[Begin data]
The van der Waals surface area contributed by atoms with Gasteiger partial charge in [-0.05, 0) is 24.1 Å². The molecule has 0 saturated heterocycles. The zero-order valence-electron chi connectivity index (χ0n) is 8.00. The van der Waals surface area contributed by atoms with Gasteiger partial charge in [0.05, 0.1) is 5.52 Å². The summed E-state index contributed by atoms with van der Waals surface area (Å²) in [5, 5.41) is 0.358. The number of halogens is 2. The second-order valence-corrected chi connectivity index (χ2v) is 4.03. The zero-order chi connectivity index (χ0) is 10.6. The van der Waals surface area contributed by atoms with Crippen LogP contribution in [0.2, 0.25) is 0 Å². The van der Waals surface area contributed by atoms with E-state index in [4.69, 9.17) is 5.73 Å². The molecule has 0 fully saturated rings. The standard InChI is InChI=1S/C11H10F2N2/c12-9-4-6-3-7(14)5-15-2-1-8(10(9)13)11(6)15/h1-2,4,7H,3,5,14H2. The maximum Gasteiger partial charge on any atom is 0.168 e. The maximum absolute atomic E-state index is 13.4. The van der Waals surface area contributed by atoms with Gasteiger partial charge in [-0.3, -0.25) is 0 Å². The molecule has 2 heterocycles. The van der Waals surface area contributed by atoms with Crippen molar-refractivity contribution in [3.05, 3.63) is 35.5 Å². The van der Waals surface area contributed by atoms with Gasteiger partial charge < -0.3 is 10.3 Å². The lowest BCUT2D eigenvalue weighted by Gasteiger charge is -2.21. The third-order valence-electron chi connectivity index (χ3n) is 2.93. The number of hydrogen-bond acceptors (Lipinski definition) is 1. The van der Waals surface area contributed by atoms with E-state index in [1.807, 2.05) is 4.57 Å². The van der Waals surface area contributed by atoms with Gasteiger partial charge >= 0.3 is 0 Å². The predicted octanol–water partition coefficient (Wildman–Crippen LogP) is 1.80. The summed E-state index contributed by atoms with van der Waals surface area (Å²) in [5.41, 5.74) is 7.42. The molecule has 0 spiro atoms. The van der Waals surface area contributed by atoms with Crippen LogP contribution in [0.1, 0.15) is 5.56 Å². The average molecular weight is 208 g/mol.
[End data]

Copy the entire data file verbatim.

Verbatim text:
The van der Waals surface area contributed by atoms with Gasteiger partial charge in [-0.05, 0) is 24.1 Å². The molecule has 0 saturated heterocycles. The zero-order valence-electron chi connectivity index (χ0n) is 8.00. The van der Waals surface area contributed by atoms with Gasteiger partial charge in [0.05, 0.1) is 5.52 Å². The summed E-state index contributed by atoms with van der Waals surface area (Å²) in [5, 5.41) is 0.358. The number of halogens is 2. The second-order valence-corrected chi connectivity index (χ2v) is 4.03. The zero-order chi connectivity index (χ0) is 10.6. The van der Waals surface area contributed by atoms with Crippen LogP contribution in [0.2, 0.25) is 0 Å². The van der Waals surface area contributed by atoms with E-state index in [4.69, 9.17) is 5.73 Å². The molecule has 0 fully saturated rings. The standard InChI is InChI=1S/C11H10F2N2/c12-9-4-6-3-7(14)5-15-2-1-8(10(9)13)11(6)15/h1-2,4,7H,3,5,14H2. The maximum Gasteiger partial charge on any atom is 0.168 e. The maximum absolute atomic E-state index is 13.4. The van der Waals surface area contributed by atoms with Gasteiger partial charge in [-0.3, -0.25) is 0 Å². The molecule has 2 heterocycles. The van der Waals surface area contributed by atoms with Crippen molar-refractivity contribution in [3.05, 3.63) is 35.5 Å². The van der Waals surface area contributed by atoms with Gasteiger partial charge < -0.3 is 10.3 Å². The lowest BCUT2D eigenvalue weighted by Gasteiger charge is -2.21. The third-order valence-electron chi connectivity index (χ3n) is 2.93. The number of hydrogen-bond acceptors (Lipinski definition) is 1. The van der Waals surface area contributed by atoms with E-state index in [1.807, 2.05) is 4.57 Å². The van der Waals surface area contributed by atoms with Gasteiger partial charge >= 0.3 is 0 Å². The predicted octanol–water partition coefficient (Wildman–Crippen LogP) is 1.80. The summed E-state index contributed by atoms with van der Waals surface area (Å²) in [5.41, 5.74) is 7.42. The molecule has 0 spiro atoms. The van der Waals surface area contributed by atoms with Crippen LogP contribution in [0.1, 0.15) is 5.56 Å². The average molecular weight is 208 g/mol.